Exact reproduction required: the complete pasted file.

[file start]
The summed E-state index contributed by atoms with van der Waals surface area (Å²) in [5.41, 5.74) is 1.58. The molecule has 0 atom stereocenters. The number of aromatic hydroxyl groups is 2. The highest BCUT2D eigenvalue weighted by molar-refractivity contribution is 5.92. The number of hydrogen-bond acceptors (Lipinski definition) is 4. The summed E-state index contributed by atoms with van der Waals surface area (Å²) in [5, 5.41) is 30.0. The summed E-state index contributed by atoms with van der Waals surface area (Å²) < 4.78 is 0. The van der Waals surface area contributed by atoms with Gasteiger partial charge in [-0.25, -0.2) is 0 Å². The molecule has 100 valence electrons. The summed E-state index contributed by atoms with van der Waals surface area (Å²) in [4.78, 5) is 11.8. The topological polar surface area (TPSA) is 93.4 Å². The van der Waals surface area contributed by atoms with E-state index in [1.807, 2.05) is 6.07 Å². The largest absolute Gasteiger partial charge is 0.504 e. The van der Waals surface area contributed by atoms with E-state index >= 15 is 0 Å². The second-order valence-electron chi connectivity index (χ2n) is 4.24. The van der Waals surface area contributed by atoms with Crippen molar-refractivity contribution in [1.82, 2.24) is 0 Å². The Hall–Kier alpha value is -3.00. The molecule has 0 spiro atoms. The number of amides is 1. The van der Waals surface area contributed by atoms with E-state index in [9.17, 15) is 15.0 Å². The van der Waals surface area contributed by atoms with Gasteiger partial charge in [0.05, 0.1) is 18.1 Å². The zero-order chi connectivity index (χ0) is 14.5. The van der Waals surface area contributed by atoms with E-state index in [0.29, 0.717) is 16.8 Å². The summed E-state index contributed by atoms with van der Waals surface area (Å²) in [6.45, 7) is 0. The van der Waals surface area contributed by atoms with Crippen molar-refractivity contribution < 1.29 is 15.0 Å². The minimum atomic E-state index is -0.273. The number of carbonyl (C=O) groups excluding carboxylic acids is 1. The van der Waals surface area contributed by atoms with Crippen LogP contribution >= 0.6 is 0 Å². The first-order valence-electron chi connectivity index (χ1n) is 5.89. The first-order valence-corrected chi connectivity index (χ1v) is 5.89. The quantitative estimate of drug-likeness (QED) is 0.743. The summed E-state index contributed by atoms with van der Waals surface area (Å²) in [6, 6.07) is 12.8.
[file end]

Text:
The summed E-state index contributed by atoms with van der Waals surface area (Å²) in [5.41, 5.74) is 1.58. The molecule has 0 atom stereocenters. The number of aromatic hydroxyl groups is 2. The highest BCUT2D eigenvalue weighted by molar-refractivity contribution is 5.92. The number of hydrogen-bond acceptors (Lipinski definition) is 4. The summed E-state index contributed by atoms with van der Waals surface area (Å²) in [5, 5.41) is 30.0. The summed E-state index contributed by atoms with van der Waals surface area (Å²) < 4.78 is 0. The van der Waals surface area contributed by atoms with Gasteiger partial charge in [-0.25, -0.2) is 0 Å². The molecule has 100 valence electrons. The summed E-state index contributed by atoms with van der Waals surface area (Å²) in [4.78, 5) is 11.8. The topological polar surface area (TPSA) is 93.4 Å². The van der Waals surface area contributed by atoms with E-state index in [1.807, 2.05) is 6.07 Å². The largest absolute Gasteiger partial charge is 0.504 e. The van der Waals surface area contributed by atoms with E-state index >= 15 is 0 Å². The second-order valence-electron chi connectivity index (χ2n) is 4.24. The van der Waals surface area contributed by atoms with Crippen molar-refractivity contribution in [1.82, 2.24) is 0 Å². The Hall–Kier alpha value is -3.00. The molecule has 0 spiro atoms. The number of amides is 1. The van der Waals surface area contributed by atoms with E-state index in [9.17, 15) is 15.0 Å². The van der Waals surface area contributed by atoms with Gasteiger partial charge in [0.05, 0.1) is 18.1 Å². The zero-order chi connectivity index (χ0) is 14.5. The van der Waals surface area contributed by atoms with E-state index in [0.29, 0.717) is 16.8 Å². The summed E-state index contributed by atoms with van der Waals surface area (Å²) in [6.45, 7) is 0. The van der Waals surface area contributed by atoms with Crippen molar-refractivity contribution < 1.29 is 15.0 Å². The minimum atomic E-state index is -0.273. The number of carbonyl (C=O) groups excluding carboxylic acids is 1. The van der Waals surface area contributed by atoms with Crippen LogP contribution >= 0.6 is 0 Å². The first-order valence-electron chi connectivity index (χ1n) is 5.89. The first-order valence-corrected chi connectivity index (χ1v) is 5.89. The quantitative estimate of drug-likeness (QED) is 0.743. The summed E-state index contributed by atoms with van der Waals surface area (Å²) in [6, 6.07) is 12.8.